I chose to get my Technician license solely because it was way cheaper than getting a GMRS license. And I'm glad I did because it gave me access to local repeaters and taught me a ton about VHF radio.

I can't recommend using a Baofeng radio on FRS frequencies because technically its illegal. But if you stay on the FRS only frequencies, 467.562 for example (not 462.562 as you stated), then I doubt anyone will notice. The FRS only frequencies are Channels 8 thru 14 on the bubble pack radios.

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You cannot use it to communicate with any standard walkie talkies, whether they use CB, FRS, GMRS, or MURS.

Everything has been addressed except the MURS & CB ones(well, one did but they got it wrong, no offense.)

This is a pretty good website if you want a detailed explanation of why you can't use MURS https://sites.google.com/site/mursradio2/mursradiocertificationforpart95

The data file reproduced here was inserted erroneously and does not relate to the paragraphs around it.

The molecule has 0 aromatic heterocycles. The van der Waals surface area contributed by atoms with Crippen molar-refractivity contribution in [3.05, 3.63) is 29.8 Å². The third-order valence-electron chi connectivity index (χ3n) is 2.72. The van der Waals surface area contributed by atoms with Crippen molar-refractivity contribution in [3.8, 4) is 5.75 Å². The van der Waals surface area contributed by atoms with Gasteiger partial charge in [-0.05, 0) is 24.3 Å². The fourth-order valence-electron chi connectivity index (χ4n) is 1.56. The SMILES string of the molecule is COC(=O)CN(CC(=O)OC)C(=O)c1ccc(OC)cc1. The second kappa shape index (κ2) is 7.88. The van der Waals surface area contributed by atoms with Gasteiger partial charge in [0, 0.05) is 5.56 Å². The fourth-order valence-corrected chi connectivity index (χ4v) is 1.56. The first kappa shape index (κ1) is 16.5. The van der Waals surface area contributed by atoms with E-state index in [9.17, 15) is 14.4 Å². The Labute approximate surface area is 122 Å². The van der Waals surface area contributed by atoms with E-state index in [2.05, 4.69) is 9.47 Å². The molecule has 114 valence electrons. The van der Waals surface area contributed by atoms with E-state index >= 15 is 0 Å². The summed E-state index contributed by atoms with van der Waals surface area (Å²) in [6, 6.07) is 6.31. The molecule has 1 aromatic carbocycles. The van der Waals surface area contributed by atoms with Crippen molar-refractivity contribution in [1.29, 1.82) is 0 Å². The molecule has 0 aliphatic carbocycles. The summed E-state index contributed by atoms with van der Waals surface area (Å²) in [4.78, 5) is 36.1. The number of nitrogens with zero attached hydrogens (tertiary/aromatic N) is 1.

To sum it up, it has to be MURS Part 95 certified or be grandfathered in, of which the Baofeng is neither.

Of course CB uses way different frequencies but I'll tell why it isn't legal, in case it helps someone. It has to be certified and it has to be able to operate on ONLY the CB channels.

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    $\begingroup$ "Cannot" is a strong word, don't you think, when in fact is is absolutely possible (except for CB) but merely subject to a regulation that is de facto unenforced? $\endgroup$ – Dan KD2EE Nov 11 '13 at 2:48